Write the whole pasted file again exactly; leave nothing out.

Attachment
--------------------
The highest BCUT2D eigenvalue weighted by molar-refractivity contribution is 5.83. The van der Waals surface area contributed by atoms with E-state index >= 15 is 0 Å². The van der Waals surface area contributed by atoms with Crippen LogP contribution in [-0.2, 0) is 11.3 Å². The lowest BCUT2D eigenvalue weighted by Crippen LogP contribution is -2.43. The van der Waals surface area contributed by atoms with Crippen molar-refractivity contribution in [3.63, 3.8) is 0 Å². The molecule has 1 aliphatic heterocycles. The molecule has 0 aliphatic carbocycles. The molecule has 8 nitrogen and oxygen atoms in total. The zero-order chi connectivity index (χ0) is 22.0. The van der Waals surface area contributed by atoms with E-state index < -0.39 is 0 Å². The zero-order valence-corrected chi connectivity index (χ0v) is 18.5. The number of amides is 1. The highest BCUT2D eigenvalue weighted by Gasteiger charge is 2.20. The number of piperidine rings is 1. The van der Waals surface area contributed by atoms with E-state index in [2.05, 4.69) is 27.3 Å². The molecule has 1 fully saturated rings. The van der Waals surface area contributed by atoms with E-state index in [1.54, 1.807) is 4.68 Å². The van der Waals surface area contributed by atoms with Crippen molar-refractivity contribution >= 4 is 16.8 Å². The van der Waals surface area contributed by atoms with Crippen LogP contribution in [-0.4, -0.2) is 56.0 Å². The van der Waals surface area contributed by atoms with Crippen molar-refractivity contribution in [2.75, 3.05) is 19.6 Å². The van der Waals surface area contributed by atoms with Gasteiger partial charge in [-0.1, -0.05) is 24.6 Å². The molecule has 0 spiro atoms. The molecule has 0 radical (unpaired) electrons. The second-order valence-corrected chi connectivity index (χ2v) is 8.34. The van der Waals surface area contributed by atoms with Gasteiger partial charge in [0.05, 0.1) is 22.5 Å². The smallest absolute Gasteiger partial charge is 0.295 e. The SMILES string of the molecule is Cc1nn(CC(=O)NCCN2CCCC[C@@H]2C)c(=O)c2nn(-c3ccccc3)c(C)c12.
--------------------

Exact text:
The highest BCUT2D eigenvalue weighted by molar-refractivity contribution is 5.83. The van der Waals surface area contributed by atoms with E-state index >= 15 is 0 Å². The van der Waals surface area contributed by atoms with Crippen LogP contribution in [-0.2, 0) is 11.3 Å². The lowest BCUT2D eigenvalue weighted by Crippen LogP contribution is -2.43. The van der Waals surface area contributed by atoms with Crippen molar-refractivity contribution in [3.63, 3.8) is 0 Å². The molecule has 1 aliphatic heterocycles. The molecule has 0 aliphatic carbocycles. The molecule has 8 nitrogen and oxygen atoms in total. The zero-order chi connectivity index (χ0) is 22.0. The van der Waals surface area contributed by atoms with E-state index < -0.39 is 0 Å². The zero-order valence-corrected chi connectivity index (χ0v) is 18.5. The number of amides is 1. The highest BCUT2D eigenvalue weighted by Gasteiger charge is 2.20. The number of piperidine rings is 1. The van der Waals surface area contributed by atoms with E-state index in [2.05, 4.69) is 27.3 Å². The molecule has 1 fully saturated rings. The van der Waals surface area contributed by atoms with E-state index in [1.54, 1.807) is 4.68 Å². The van der Waals surface area contributed by atoms with Crippen molar-refractivity contribution >= 4 is 16.8 Å². The van der Waals surface area contributed by atoms with Crippen LogP contribution in [-0.4, -0.2) is 56.0 Å². The van der Waals surface area contributed by atoms with Crippen molar-refractivity contribution in [2.75, 3.05) is 19.6 Å². The van der Waals surface area contributed by atoms with Gasteiger partial charge in [-0.1, -0.05) is 24.6 Å². The molecule has 0 spiro atoms. The molecule has 0 radical (unpaired) electrons. The second-order valence-corrected chi connectivity index (χ2v) is 8.34. The van der Waals surface area contributed by atoms with Gasteiger partial charge in [0.05, 0.1) is 22.5 Å². The smallest absolute Gasteiger partial charge is 0.295 e. The SMILES string of the molecule is Cc1nn(CC(=O)NCCN2CCCC[C@@H]2C)c(=O)c2nn(-c3ccccc3)c(C)c12.